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Rights Against Exploitation (Article 23-24) under Indian Constitution

This research paper is based on Rights Against Exploitation and the related provisions of the Indian Constitution and also the issue of child labour and the various legislations for the protection of child rights. Article 23 and 24 of the Indian constitution enshrines the right against exploitation which guarantees human dignity and protect people from any kind of exploitation. The Indian laws prohibit any act which may harm the freedom and dignity of the person. As many people review themselves as superiors to others.

  1. Right against Exploitation S 23
    Prohibition of traffic in human beings and forced labour:
    1. Traffic in human beings and begar and other similar forms of forced labour are prohibited, and any contravention of this provision shall be an offence punishable under law.
    2. Nothing in this article shall prevent the state from imposing compulsory service for public purposes. And in imposing such service the state shall not make any discrimination on grounds only of religion, race, caste, or class or any of them[1].

There are two declarations are included in this article. First, it prohibits the trafficking of human beings, begars, and other similar types of forced labour, and secondly, that any infringement of the prohibition is punishable by law[2].

Human trafficking involves dealing, like selling, allowing or dispose of them like goods of men and women. Trafficking for unethical or other uses would include women and children. To punish actions which, result in the trafficking of men, the Immoral Trafficking of Women and Girls Act of 1956 is a law adopted by the Parliament according to Article 35 of the Constitution. The term "trafficking of human beings" is not directly stated but is undisputedly used. Whoever imports, exports, removes, buys, sells, or dispose of any person like a slave or detains against his/her will as a slave is punishable with imprisonment under the existing laws. By law, bonded labour has also been made illegal.

In Article 23(1), the term used as 'other similar forms of forced labour' has been interpreted in the Calcutta High Court in Dulal Samanta Dist. Magistrate[3] expressed the term as ejusdem generis as it has been used either like trafficking in human beings or begar. The mandatory service is not prohibited for public purposes under Article 23(1) and the State does not discriminate with respect of religion, race, caste, or any of these services as it imposes those services. However, Article 23(2) does not prohibit discrimination on its grounds and the State may exempt women from compulsory service.

When the constitution was adopted, there was hardly any practice of forced labour or slavery in part of India. Since the twenties of this centuries, the National Freedom Movement had been a rallying force against these practices.

However, untouchables were being exploited in several ways by the higher or richer classes in many parts of the country[4]. For instance, in parts of Rajasthan in western India, which was a cluster of Princely States at the time of independence, there was a tradition in which workers who worked for a the certain landowner did not leave it to seek employment anywhere without their permission.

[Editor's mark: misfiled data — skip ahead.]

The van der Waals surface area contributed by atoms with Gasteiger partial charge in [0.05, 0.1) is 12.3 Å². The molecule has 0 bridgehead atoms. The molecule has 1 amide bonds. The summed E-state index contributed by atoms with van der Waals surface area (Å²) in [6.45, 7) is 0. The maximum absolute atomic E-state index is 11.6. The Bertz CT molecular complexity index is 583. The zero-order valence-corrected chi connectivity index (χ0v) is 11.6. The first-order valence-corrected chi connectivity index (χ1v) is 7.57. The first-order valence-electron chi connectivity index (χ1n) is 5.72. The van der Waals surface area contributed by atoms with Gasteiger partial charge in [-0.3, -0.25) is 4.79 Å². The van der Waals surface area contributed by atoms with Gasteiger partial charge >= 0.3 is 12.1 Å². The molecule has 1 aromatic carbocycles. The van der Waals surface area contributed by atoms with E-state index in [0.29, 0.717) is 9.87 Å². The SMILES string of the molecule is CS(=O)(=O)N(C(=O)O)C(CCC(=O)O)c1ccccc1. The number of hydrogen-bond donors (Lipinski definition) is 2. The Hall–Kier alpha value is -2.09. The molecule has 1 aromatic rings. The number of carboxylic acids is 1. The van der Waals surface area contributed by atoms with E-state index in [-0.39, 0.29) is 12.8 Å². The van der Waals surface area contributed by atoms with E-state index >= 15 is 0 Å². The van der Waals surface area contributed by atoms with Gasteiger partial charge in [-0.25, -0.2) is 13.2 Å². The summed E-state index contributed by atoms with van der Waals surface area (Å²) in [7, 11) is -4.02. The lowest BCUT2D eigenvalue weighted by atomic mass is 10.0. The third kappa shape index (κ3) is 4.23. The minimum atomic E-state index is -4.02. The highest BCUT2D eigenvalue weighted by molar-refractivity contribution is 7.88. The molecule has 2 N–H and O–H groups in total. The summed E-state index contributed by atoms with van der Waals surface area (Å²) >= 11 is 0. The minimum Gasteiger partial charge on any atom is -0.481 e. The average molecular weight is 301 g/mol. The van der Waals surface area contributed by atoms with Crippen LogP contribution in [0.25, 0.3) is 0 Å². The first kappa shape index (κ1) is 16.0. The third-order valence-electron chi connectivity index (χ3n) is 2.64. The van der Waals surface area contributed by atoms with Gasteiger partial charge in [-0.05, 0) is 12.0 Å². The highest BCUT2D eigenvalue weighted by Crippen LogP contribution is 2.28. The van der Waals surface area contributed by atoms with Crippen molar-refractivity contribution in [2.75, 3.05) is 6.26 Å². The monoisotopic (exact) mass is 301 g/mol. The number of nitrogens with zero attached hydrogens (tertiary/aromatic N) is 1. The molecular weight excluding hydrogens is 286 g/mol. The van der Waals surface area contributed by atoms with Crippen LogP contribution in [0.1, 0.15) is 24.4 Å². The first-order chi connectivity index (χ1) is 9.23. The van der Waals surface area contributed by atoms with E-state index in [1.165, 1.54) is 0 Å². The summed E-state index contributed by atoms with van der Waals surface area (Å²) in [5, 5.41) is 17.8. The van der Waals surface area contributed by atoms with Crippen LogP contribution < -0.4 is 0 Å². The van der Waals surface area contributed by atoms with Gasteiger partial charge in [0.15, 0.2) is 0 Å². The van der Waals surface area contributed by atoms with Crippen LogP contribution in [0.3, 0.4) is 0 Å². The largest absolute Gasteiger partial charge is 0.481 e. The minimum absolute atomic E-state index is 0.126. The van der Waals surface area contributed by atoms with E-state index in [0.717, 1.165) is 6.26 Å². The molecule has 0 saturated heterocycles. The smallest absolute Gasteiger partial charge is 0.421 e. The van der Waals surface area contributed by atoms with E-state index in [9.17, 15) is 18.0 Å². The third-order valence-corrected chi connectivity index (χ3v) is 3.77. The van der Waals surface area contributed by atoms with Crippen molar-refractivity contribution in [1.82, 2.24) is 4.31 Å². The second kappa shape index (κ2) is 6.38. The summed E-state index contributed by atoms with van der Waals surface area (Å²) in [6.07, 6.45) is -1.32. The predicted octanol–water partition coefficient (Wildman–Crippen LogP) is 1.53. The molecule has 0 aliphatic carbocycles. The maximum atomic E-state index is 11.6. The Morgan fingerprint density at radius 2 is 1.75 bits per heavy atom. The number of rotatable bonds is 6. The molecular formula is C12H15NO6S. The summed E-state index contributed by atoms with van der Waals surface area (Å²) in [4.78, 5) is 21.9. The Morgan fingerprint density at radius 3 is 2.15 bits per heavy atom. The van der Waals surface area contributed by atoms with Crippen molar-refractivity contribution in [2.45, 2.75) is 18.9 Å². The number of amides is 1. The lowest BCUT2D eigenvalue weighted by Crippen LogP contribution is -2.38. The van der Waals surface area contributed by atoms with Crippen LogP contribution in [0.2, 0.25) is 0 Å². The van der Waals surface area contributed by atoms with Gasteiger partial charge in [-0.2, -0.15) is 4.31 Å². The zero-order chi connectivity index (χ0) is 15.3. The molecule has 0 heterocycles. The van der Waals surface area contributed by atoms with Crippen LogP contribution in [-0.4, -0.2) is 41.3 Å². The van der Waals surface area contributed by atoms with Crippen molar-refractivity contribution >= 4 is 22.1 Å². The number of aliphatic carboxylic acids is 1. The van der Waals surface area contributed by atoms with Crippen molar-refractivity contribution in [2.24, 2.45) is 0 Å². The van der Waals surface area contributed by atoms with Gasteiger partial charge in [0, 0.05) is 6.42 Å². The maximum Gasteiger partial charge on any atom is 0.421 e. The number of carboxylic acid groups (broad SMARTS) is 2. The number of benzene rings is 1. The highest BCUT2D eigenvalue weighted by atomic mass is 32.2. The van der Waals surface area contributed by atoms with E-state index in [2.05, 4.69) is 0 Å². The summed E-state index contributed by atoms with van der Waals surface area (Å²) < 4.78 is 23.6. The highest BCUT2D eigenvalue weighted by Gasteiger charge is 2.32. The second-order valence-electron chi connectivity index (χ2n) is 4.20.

Evil spirits like the devadasi system under which women were devoted to Hindu deities in the name of worship, in some regions of southern and eastern India, gods, worship objects, temples and other religious structures, and under which they were the victims of desire and immorality rather than leading a life of devotion, self-renewal and compassion, were prevalent in their lives.

With the advent of independence, the constitution-makers were eager to proclaim a a war against the people who were indulged in such practices through the constitution as these practices have no place in the new social and political era.

Since, 1982, articles 23 and 24 had become such a potent instrument in the hands of the court to ameliorate the pitiable condition of the poor country.

Article 23(1) states the prohibition of traffic in human beings, begar and other similar forms of forced labour and any breach of this provision is punishable under law. This article not only protects an individual against the state but also against private citizens. This article included three unsocial practices i.e.,
  1. Beggar
  2. Traffic in human beings
  3. Forced labour.
Meaning And Concepts:
  1. Beggar: It means involuntary work without Payment.
    1. This term is used where a person is compelled to work against his will,
    2. A person is also not paid any remuneration for that work.
    It means a person who is in power without giving remuneration for it or a service exacted by the government. Therefore, this practice was abolished through Article 23(1) but was widely prevalent in the Princely States of India before the advent of the Constitution.

    For instance, the case named Kahason Thangkhul v. Simirei Shailei[5] stated that a tradition, though immemorial, according to which a village leader was entitled, on a monthly date, to free labour from each household, for headman and the first settlement in the village, of one male, was proclaimed begar, prohibited by Article 23 (1).